Cervical cancer is a malignant change in the cervical tissue. The cervix is located in the lower part of the uterus. In technical language, the cancer is also called cervical carcinoma.
Cervical cancer has nothing to do with uterine cancer (cancer of the uterus) and should not be confused with it!
Statistically, women between the ages of 40 and 59 are particularly likely to be affected by cervical cancer. Many women are even younger when diagnosed.
In the early stages, cervical cancer often goes unnoticed. In the advanced course of the disease, it can lead, among other things, to
- Pain, and
- Vaginal discharge.
Cervical cancer develops in the cervix, the lower part of the uterus © bilderzwerg | AdobeStock
In most cases, the cause of cervical cancer is human papillomavirus (HPV) infection. Some of these types of viruses are particularly aggressive and trigger tissue changes that lead to this type of cancer.
HPV are transmitted during sexual intercourse. Normally, the immune system successfully fights them off. Nevertheless, some viruses may remain in the uterine lining. There they can then cause tissue changes over time.
In simple terms, it can be stated that cervical cancer is the direct result of an infection. There is a vaccine that protects against this infection, the so-called HPV vaccine. The patient must be vaccinated before their first sexual intercourse.
Most often, cervical cancer does not cause any symptoms in the early stages. The affected woman therefore does not notice the underlying infection.
As the disease progresses, the following symptoms may appear, e.g.:
- Intermittent bleeding outside the normal cycle,
- Bleeding after sexual intercourse,
- A strong-smelling discharge, and
- Pain during sexual intercourse as well as in the pelvic area.
Further discomfort does not necessarily occur directly in the lower abdomen. Uterine cancer can be indicated by
- Back pain,
- Weight loss,
- Swelling, and
- Urinary tract infections.
Since the disease shows no symptoms for quite some time, early screening from the age of 20 is recommended. From this age on, health insurance companies pay for an annual check-up.
These examinations are also necessary for women who have been vaccinated against the HPV virus. Vaccination does not guarantee one hundred percent protection.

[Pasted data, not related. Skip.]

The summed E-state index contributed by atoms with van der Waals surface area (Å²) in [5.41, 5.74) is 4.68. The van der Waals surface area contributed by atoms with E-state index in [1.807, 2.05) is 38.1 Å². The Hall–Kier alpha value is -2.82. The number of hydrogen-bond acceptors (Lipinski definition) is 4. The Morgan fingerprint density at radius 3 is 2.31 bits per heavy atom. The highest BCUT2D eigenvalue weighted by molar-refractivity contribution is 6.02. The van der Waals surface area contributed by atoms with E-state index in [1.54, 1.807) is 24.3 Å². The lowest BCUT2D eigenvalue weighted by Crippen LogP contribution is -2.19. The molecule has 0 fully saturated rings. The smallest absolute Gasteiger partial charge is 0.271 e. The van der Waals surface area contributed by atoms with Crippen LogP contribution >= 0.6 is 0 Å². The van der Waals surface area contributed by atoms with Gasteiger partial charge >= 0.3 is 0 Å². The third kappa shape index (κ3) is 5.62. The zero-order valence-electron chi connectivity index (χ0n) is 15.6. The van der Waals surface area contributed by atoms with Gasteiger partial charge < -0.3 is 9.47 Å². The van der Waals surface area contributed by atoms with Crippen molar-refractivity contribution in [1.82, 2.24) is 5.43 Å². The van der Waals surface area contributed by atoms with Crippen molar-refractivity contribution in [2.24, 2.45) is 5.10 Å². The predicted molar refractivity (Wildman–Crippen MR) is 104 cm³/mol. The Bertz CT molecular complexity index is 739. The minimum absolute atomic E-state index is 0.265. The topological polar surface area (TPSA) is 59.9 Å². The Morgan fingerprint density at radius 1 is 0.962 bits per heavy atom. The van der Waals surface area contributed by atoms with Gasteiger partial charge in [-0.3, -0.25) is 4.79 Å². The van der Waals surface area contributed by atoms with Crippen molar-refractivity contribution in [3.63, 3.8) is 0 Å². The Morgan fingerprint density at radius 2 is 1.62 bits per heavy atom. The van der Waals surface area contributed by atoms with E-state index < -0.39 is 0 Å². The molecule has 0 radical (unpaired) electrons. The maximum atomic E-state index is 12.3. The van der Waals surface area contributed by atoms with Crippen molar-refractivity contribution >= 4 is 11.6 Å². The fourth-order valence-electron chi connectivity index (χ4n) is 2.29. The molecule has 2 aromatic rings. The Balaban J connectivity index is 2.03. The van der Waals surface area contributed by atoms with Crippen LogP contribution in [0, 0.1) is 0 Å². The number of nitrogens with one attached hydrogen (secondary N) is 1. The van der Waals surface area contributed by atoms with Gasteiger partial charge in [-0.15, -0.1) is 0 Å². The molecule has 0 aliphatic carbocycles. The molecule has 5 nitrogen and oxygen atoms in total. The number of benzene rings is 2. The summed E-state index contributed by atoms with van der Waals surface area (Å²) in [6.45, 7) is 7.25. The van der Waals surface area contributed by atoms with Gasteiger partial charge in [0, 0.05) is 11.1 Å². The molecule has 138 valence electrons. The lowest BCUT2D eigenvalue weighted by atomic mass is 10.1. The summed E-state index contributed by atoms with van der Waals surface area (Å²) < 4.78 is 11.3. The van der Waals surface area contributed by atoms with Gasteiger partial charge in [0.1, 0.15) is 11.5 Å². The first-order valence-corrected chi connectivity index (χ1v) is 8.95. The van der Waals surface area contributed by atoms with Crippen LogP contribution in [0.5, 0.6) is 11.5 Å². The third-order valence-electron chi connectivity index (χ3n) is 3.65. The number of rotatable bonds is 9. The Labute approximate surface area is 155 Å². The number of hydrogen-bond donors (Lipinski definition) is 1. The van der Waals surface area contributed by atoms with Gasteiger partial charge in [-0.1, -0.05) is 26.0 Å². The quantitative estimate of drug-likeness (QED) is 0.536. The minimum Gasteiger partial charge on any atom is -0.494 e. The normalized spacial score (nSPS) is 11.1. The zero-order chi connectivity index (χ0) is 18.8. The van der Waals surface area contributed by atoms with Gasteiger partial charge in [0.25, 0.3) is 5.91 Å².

During the examination, the doctor examines the cervix and takes a sample from the cervical canal. These samples are then examined in more detail as part of a Pap smear. The laboratory looks for cell changes that may indicate a possible disease.
The period between medical examinations depends on the type of change. A colonoscopy or a biopsy may also be used as part of the medical examination.
The type of therapy depends on the stage of the disease.
Precancerous lesions can be completely removed with cervical conization. In the very early stages of this invasive cancer, conization may also be sufficient.
It is often necessary to remove the uterus if the cervical cancer is more advanced. This requires a radical hysterectomy, i.e., the surgeons also remove the entire supporting apparatus of the uterus. The lymph nodes in the lesser pelvis and along the abdominal aorta can be affected by cancer cells and are also removed.
After the surgery, the doctors decide whether further radiotherapy in combination with chemotherapy is necessary.
If the tumor cannot be removed surgically, a combination of radiotherapy and chemotherapy may also be the only possible treatment.
In the early stages, the chances of curing cervical cancer are considered very good. This is true for both precancerous and early cancer stages.
However, if the tumors grow or spread to other areas of the body, the chances of curing the cancer decrease.
Preventing cervical cancer means preventing the preceding HPV infection.
Girls should definitely be vaccinated against HPV. Vaccination does not provide complete protection but significantly reduces the risk of infection. Since HPV are transmitted via sexual intercourse, patients should be vaccinated at a young age.
Practicing safe sex can also help. While condoms cannot eliminate all dangers of virus transmission, they do reduce the risk.
Otherwise, you should always take advantage of annual cancer screenings, even at a young age. In this way, dangers can be detected and treated at an early stage.